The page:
Give me some Coney Island-style chili cheese fries, please. This inferior fast-food imitation doesn't come close to the real thing.

May 7, 2008

Misuse of nomenclature in article "Olympic torch lit on top of Everest"

Just saw this article about the Olympic torch on Mount Everest. Here's an excerpt:
An Olympic flame reached the top of the world Thursday.

Live television footage showed a Chinese mountaineering team holding up a specially designed torch — separate from the main Olympic flame — along with Chinese and Olympic flags on the peak of Mount Everest.

...

The 19-member final assault team was comprised of both ethnic Han Chinese and Tibetan members and also included university students. The team captain is a Tibetan, identified as Nyima Cering, while the deputy is Chinese, Luo Shen, CCTV and the Xinhua News Agency said.

I've highlighted a portion of the quoted article above to show the non-politically correct text. If and when the mainland Chinese press get a hold of that article, it'll surely be held up as another example of Western news bias against China. "Chinese" is supposed to refer to the nationality, and then there are terms for the individual ethnicities, such as "Han", "Hui", "Manchu", and so on.

In this case, the author, who surprisingly enough seems to be of Chinese descent, used "Chinese" when she probably meant to use "Han" or one of the other ethnic groups in China. If a news article in China utilized ethnic group names in the way this article did, it would surely be picked out as not politically correct.

When the article is interpreted in this context, it gives the impression that the news agency has a definite stance on the Tibet issue. Perhaps mainland Chinese reporters will start reporting stories like, "Even overseas Chinese news reporters are anti-China", and then they'll refer to this reporter.

Having been subjected to endless messages of how to be politically correct in both China and in the US, I'm happy to have bridged more understanding.

May 5, 2008

Longqing Gorge

Over the long weekend for Labour Day (note the extra "u", since we get two extra days, not just one like regular Labor Day), we got the chance to go out to the Beijing suburbs for some outdoor activities in Longqing Gorge. It's a very nice scenic area, and of course everything is adapted for the local Chinese tourist market, meaning it's developed and touristy, rather than very rugged.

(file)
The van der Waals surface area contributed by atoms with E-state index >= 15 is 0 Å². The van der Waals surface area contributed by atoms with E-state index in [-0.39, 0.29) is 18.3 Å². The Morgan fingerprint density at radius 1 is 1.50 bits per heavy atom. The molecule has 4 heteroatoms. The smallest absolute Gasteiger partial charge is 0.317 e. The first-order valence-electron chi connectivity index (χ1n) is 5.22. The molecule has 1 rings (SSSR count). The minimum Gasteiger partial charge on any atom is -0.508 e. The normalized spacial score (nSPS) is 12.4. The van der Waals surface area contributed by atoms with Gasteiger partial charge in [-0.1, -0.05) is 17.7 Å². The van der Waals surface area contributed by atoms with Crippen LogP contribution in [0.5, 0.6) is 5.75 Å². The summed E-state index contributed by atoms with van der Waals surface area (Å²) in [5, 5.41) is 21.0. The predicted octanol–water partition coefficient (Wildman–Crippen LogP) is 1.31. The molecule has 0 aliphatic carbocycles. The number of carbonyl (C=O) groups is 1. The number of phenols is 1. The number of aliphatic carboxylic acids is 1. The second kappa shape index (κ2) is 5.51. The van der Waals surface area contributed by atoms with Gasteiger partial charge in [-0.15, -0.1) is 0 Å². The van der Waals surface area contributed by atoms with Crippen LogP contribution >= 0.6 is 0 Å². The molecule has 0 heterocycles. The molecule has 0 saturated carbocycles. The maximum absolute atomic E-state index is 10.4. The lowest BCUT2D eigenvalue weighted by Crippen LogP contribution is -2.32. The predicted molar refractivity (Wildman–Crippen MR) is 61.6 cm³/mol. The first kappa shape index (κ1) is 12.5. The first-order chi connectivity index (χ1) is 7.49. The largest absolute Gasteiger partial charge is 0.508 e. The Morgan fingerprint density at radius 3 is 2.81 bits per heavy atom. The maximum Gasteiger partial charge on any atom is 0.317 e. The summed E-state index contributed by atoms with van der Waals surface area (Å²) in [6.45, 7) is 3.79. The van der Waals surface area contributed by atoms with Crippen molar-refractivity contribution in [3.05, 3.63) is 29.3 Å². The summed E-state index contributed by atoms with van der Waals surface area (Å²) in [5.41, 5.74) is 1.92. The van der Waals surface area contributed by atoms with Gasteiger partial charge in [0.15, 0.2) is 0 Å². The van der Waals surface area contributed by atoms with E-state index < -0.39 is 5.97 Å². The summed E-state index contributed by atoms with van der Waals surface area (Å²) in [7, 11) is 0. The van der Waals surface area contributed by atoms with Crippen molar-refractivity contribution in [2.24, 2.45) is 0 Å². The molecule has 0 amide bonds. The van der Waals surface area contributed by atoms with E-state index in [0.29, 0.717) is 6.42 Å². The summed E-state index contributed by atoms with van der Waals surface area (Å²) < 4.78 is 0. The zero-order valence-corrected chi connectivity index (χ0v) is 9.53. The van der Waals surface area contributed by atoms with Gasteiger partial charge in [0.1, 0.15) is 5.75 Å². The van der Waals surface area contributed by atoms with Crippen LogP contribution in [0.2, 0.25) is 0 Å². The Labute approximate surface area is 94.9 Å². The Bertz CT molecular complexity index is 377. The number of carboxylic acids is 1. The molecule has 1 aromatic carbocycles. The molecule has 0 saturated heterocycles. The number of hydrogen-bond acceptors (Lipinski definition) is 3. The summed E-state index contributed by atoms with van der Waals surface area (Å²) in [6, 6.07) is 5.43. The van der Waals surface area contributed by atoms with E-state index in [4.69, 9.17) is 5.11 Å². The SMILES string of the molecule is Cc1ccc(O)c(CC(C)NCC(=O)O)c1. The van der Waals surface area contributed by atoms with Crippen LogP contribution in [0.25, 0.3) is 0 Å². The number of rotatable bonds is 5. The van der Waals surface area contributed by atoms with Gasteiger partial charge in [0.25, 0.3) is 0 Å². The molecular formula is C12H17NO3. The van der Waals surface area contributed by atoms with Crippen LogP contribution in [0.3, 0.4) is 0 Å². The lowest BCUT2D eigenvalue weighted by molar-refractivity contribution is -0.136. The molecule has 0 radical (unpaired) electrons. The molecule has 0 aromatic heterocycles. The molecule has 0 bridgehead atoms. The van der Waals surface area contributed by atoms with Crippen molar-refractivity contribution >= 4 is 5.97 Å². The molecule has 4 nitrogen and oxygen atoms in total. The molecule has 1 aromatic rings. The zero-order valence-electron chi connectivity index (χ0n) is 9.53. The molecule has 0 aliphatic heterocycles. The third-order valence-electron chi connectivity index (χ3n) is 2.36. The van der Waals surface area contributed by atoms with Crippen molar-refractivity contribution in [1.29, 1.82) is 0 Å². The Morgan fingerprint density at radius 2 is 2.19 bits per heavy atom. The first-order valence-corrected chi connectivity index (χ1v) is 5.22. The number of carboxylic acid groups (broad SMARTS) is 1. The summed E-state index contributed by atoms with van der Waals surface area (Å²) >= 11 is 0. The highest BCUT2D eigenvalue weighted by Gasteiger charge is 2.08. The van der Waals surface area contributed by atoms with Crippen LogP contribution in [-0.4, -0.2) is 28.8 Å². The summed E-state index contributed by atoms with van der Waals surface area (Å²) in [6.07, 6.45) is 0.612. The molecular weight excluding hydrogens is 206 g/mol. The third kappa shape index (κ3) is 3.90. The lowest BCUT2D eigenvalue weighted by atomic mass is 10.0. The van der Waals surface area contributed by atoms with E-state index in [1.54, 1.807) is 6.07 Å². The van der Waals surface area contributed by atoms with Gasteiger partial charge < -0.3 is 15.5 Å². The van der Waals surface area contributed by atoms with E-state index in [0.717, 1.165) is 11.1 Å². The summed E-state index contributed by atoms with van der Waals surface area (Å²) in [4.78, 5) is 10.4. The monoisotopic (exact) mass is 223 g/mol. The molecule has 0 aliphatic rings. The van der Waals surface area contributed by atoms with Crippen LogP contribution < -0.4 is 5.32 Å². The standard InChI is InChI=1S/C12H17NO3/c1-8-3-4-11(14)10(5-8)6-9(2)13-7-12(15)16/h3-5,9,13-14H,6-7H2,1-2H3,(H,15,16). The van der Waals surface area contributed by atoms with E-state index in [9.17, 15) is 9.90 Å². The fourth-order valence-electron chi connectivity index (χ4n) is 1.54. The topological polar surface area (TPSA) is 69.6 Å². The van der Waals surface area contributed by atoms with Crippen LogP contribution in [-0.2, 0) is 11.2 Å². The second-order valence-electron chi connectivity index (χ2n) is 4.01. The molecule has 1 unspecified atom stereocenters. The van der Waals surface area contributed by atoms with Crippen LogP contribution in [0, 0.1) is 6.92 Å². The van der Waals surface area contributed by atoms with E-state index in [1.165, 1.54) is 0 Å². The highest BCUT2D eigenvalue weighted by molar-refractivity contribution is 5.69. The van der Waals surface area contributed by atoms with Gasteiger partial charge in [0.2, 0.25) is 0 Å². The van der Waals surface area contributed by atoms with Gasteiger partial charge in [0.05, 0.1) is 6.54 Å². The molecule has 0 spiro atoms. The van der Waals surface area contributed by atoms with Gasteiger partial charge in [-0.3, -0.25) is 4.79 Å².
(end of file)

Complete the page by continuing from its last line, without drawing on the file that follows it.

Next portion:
After taking a powerboat for a 20 minute cruise down the river, you can rent row boats and go exploring in some of the narrower parts of the gorge. The water looked to be pretty deep. How deep remains to be seen. The estimates I got from the workers ranged from 30 meters to 100 meters, and I'm sure it's much closer to the low end of that range. One thing's for sure, the water was as cold as glacial runoff. We rented a row boat, but although I had my Speedo on under my cargo pants, and a pair of Swedish goggles in my bag, I couldn't justify jumping into an ice cold river. Maybe in the middle of July or August it would be better.



The rowboats come with oars made from a thick dowel bolted to three foot board. (Enlarge the photo below for a close look.)



They had some really great lamb kebabs at the scenic area, better than I've had anywhere else in China or elsewhere. It's a shame it's so far away from where I'm living. I stayed away from this place below with the "hot-drink beer". I'll take my beer frosty cold, thank you.



Here's a photo of a pit-stop our bus took just a few clicks away from the gorge. Rumor has it that the Beijing city goverment tried to abate the Spring sand storm problem by planting trees out on the northern and western borders of the city. The thing is, those same trees shed a ton of puff balls. You can get a better sense of how many of them there are if you enlarge the photo.



A sneaked a photo of this piece of paper sitting behind our crotchety bus driver. I've blurred out the surnames to protect the accused. Apparently the bus driver was also pulling duty taking snot-nosed kids from the Beijing international schools on field trips.

Check out the report. It looks like Estella's been throwing shit out the window and not respecting authority. Apparently she has a history of throwing shit out the window. I wonder if Estella had to wear the dunce cap and sit in the corner, or if having rich parents that pay international school tuition exempted her from punishment.



I liked our bus driver. After the first potty stop to Longqing, before he got back to driving, he craned his neck around the seat and gave a speech in Beijing-inflected Chinese to the whole bus. It went something like this:

"Make sure you clean up all your garbage. Normally, there's no eating or drinking allowed on this bus, but I'm fine with it as long as you clean up after yourselves. Don't leave any rubbish on board when you get off.

"It would be like if I came to your house during Chinese New Year and threw a bunch of rubbish on the floor. You wouldn't like that, would you? So let's make sure to take care of our garbage."

Then he turned back to the steering wheel and got back to driving. Great speech. It turned out to be the cleanest, least garbage free bus I've seen in China so far.